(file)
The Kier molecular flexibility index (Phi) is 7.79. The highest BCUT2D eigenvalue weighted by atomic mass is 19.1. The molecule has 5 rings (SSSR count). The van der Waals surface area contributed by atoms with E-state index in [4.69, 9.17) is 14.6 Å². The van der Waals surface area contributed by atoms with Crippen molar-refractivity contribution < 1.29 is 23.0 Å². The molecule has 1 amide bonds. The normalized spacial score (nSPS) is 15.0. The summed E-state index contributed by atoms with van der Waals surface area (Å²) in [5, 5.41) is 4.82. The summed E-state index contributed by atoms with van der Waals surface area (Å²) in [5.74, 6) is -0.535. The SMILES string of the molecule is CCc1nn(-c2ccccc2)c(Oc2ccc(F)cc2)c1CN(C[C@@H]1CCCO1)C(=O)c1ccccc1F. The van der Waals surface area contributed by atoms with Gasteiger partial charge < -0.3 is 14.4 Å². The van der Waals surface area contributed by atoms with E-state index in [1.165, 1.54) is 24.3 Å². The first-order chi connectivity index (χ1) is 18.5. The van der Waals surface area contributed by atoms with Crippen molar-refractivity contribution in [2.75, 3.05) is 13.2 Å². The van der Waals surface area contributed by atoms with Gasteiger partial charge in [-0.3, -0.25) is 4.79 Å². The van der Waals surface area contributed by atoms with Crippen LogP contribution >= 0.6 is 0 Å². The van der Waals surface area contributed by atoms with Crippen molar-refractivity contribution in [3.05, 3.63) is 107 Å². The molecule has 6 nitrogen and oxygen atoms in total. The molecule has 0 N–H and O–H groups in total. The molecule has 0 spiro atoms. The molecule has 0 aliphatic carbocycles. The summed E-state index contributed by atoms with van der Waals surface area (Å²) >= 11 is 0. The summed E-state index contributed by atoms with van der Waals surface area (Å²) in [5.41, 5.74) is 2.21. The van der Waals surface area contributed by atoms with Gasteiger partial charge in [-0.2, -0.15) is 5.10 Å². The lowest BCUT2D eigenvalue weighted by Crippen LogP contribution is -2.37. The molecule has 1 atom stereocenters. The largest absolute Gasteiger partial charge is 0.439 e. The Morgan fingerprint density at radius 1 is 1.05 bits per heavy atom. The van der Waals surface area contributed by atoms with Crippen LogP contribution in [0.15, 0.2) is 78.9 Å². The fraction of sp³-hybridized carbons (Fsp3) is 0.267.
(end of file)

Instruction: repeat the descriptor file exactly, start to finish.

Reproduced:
The Kier molecular flexibility index (Phi) is 7.79. The highest BCUT2D eigenvalue weighted by atomic mass is 19.1. The molecule has 5 rings (SSSR count). The van der Waals surface area contributed by atoms with E-state index in [4.69, 9.17) is 14.6 Å². The van der Waals surface area contributed by atoms with Crippen molar-refractivity contribution < 1.29 is 23.0 Å². The molecule has 1 amide bonds. The normalized spacial score (nSPS) is 15.0. The summed E-state index contributed by atoms with van der Waals surface area (Å²) in [5, 5.41) is 4.82. The summed E-state index contributed by atoms with van der Waals surface area (Å²) in [5.74, 6) is -0.535. The SMILES string of the molecule is CCc1nn(-c2ccccc2)c(Oc2ccc(F)cc2)c1CN(C[C@@H]1CCCO1)C(=O)c1ccccc1F. The van der Waals surface area contributed by atoms with Gasteiger partial charge < -0.3 is 14.4 Å². The van der Waals surface area contributed by atoms with E-state index in [1.165, 1.54) is 24.3 Å². The first-order chi connectivity index (χ1) is 18.5. The van der Waals surface area contributed by atoms with Crippen molar-refractivity contribution in [2.75, 3.05) is 13.2 Å². The van der Waals surface area contributed by atoms with Gasteiger partial charge in [-0.3, -0.25) is 4.79 Å². The van der Waals surface area contributed by atoms with Crippen LogP contribution >= 0.6 is 0 Å². The van der Waals surface area contributed by atoms with Crippen molar-refractivity contribution in [3.05, 3.63) is 107 Å². The molecule has 6 nitrogen and oxygen atoms in total. The molecule has 0 N–H and O–H groups in total. The molecule has 0 spiro atoms. The molecule has 0 aliphatic carbocycles. The summed E-state index contributed by atoms with van der Waals surface area (Å²) >= 11 is 0. The summed E-state index contributed by atoms with van der Waals surface area (Å²) in [5.41, 5.74) is 2.21. The van der Waals surface area contributed by atoms with Gasteiger partial charge in [-0.2, -0.15) is 5.10 Å². The lowest BCUT2D eigenvalue weighted by Crippen LogP contribution is -2.37. The molecule has 1 atom stereocenters. The largest absolute Gasteiger partial charge is 0.439 e. The Morgan fingerprint density at radius 1 is 1.05 bits per heavy atom. The van der Waals surface area contributed by atoms with Crippen LogP contribution in [0.15, 0.2) is 78.9 Å². The fraction of sp³-hybridized carbons (Fsp3) is 0.267.